We are improving our website
This page will be updated with a new look and menu.
Red card for violence in soccer
Spectators involved in robberies and fights or with ties to drug dealing are prevented from entering Uruguay’s Centenario stadium thanks to a facial recognition system
"We thought it would be very complex, or that it would take a long time to see a drop in the violence occurring at each match. However, from the very start the camera system worked perfectly, allowing us to control access for people who were barred from entering; it prevented them from gaining access.” Andrea Lanfranco, Executive Secretary General of the Uruguayan Football Association.
Stadium security during matches has been a critical factor for many years. It’s also been something that is difficult for clubs, security forces and soccer associations to control. Robberies, fights and drug dealers are some of the most significant issues in Uruguay. These problems have kept peaceful and family-oriented fans away from this sporting spectacle. That’s why the Ministry of the Interior decided to install security cameras in stadiums and gave the Uruguayan Football Association (AUF) four months to implement it.
In order to efficiently monitor what happens in the different areas of the stadium, which has a capacity for 63,000 spectators, the integrator H&O Tecnología Integrada positioned 15 AXIS Q6055-E Network Cameras in the grandstands and box seating sections, along with 41 AXIS P1365-E Network Cameras in the entrances. The entrance area cameras are integrated with Herta Security software to allow facial recognition of fans. At each game played at Centenario, security operations receives automatic alerts generated by a cross-check of criminal data that checks for troublemakers or people who are banned from the stadium, thanks to a unified list maintained by the Uruguayan Football Association, the Ministry of the Interior, and the soccer clubs. This makes it possible to identify 25 faces per second and take the necessary measures. In this regard, Centenario stadium is a pioneer in the use of facial recognition technology in the region.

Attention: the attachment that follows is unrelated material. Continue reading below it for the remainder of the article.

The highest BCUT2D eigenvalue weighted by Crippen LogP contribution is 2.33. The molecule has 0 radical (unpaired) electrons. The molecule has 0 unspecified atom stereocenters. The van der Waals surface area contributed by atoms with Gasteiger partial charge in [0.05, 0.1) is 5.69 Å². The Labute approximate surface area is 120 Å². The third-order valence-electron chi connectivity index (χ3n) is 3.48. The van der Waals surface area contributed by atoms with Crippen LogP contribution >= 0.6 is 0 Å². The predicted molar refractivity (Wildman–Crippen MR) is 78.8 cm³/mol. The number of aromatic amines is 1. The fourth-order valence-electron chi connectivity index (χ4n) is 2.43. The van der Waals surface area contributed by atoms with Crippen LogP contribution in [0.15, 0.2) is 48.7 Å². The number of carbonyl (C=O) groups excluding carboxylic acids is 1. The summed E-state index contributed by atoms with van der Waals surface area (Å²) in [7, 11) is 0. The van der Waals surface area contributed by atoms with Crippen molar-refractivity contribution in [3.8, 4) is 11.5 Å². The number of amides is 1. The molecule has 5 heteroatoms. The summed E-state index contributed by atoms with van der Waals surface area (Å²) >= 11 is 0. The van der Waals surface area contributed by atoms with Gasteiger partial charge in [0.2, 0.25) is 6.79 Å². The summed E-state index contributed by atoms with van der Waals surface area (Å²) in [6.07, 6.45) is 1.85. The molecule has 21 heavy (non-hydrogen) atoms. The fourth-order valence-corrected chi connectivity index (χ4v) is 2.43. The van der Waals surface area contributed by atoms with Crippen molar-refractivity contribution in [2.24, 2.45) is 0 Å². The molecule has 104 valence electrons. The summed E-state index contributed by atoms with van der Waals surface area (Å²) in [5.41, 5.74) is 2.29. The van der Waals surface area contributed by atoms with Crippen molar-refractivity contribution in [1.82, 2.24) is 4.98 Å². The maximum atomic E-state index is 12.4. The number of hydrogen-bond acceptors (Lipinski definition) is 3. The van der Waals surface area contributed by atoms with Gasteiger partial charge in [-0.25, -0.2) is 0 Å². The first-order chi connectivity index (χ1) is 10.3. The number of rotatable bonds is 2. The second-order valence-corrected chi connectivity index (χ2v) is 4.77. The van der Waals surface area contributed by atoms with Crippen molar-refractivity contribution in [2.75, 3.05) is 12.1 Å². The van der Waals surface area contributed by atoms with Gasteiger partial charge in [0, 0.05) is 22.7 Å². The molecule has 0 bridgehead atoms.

In addition to preventing the entry of people with a recent history of violence in stadiums, the new system is changing the behavior of soccer spectators in Uruguay. After seeing as many as 200 people detained in different incidents at the same football match, the number has been reduced to 10 arrests on average per match. People now know that if something happens there will be evidence and consequences. This new context has encouraged families with children and seniors—who little by little had abandoned the stands because they felt unsafe—to return to enjoying football matches.